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As I told my husband, (silly as this might seem!) I have often worried about having TOO many pictures of the babies. In this age of smart phone cameras hardly a moment goes by without being recorded. Which is a BEAUTIFUL thing, but I have literally worried about being able to choose pictures to use at events such as their future graduations because can you even imagine HOW many pictures I will have by that point?! How will I ever choose?! SO, my solution to this has been to religiously take month to month photos. No matter their mood or the weather, we take a photo every single month on their month birthday. While at first I just wanted to record their growth, this has also become my solution to how in the world I will choose photos one day! Haha!
At first I tried to use the same chair every time but I soon realized that would not be sustainable. So, I decided to go with a blank background and blanket (or similar) and try to have them sitting for at least one shot. Over the last sixteen months, I have done a lot of trial and error and these are a few things that have helped me get (mostly!) consistent, model and Pinterest worthy, professional looking photos even with just my iPhone.
**I received free product from 76th & Newbury for this review however all opinions are my own**
When I was contacted by 76th & Newbury to review their products, I was both excited and nervous. Excited by their beautiful and expansive collection of products to choose from, and nervous for a couple reasons. First, because I had never ordered a customized product and had no idea what to expect, and secondly because having a severe case of mom brain renders all decision making far more stressful these days!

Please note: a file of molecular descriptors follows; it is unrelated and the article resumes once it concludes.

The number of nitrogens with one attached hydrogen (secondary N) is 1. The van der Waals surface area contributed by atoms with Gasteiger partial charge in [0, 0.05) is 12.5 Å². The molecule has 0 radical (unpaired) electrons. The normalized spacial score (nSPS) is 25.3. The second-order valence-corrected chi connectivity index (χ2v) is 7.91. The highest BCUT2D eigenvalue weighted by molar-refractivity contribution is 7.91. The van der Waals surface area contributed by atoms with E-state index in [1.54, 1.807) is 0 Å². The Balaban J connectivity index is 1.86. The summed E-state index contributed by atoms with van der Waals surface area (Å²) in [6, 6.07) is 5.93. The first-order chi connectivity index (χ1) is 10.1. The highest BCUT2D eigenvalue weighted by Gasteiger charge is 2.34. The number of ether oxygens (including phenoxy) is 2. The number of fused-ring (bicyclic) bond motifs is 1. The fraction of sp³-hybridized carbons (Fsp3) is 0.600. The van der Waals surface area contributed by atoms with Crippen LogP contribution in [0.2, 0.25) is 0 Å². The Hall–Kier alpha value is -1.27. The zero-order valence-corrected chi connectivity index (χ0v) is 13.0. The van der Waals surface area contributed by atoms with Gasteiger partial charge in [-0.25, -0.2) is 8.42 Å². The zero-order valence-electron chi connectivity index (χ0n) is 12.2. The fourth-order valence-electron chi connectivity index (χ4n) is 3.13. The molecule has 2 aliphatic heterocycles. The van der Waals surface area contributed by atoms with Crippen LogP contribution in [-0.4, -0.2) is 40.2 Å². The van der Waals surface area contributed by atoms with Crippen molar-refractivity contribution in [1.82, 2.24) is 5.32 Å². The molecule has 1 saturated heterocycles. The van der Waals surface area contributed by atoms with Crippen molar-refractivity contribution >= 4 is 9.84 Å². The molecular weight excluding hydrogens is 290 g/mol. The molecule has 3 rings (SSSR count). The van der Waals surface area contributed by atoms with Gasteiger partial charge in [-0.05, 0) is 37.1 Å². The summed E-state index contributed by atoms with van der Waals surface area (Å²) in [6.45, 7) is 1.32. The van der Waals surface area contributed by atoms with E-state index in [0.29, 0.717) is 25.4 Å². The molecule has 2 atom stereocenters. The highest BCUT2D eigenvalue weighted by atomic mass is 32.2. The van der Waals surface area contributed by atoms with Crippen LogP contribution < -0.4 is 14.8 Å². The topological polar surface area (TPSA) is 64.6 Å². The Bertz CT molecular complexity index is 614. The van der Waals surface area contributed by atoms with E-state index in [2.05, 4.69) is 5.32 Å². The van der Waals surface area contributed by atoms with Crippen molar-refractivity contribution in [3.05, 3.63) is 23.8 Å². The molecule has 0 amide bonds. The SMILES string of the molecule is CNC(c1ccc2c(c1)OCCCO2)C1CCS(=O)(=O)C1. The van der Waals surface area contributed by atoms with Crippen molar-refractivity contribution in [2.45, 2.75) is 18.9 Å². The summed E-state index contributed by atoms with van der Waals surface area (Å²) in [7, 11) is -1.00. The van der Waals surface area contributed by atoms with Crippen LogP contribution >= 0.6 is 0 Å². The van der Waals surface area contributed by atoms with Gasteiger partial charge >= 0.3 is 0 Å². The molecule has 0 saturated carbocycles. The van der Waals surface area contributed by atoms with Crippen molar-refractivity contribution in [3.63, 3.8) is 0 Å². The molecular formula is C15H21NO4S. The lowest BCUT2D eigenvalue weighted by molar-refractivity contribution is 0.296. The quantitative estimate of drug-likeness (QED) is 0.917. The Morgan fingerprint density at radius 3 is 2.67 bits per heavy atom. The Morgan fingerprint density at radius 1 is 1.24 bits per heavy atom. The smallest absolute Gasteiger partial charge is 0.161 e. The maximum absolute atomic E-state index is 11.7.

Despite being twins, my babies are remarkably different little humans, I am reminded every single day as to their uniqueness. This was a lesson I had to learn at first, to not compare them (see my earlier post where I talk a little about comparing babies in general here). My son is a sponge, he is constantly absorbing and feeding off of his surroundings. My daughter less so, she currently goes through her days happily singing to herself and her play frogs. Already I can tell her imagination is a deep and colorful one. As she grows I will continue to make a point to be invited into the beautiful world inside that mind, to make certain she always feels safe to include me, and never shuts me out. Because who knows how deeply things are affecting her, perhaps she just doesn’t express them as easily as her brother. And I have an entire post about that challenge, but today I want to talk about the challenge of raising a sensitive and highly emotional child, my little boy.
Harry has always been affected by his surroundings, and there is nothing wrong with that. I feel like in our culture we are so ready to invite concern over a little one’s emotional state, or feel we need to ‘fix it’. I really hate that mentality. My son feels SO deeply, and expresses those feelings with complete lack of inhibition. I will set him down for a brief second to change his sister’s diaper and you would think I had abandoned him in a remote Peruvian forest alone. And yes at times his pathos is a bit comical in the intensity with which he expresses his feelings, (cue face down on the floor complete body throw and sobbing) but the facts are, that is REALLY how he is feeling. His tender heart has not yet learned to hide itself. Yes, eventually he will learn that being set down for a few moments isn’t the end of the world, and he will also learn that when he wakes up he is never alone and left for dead. And one day he will talk to me about his feelings instead of just sobbing.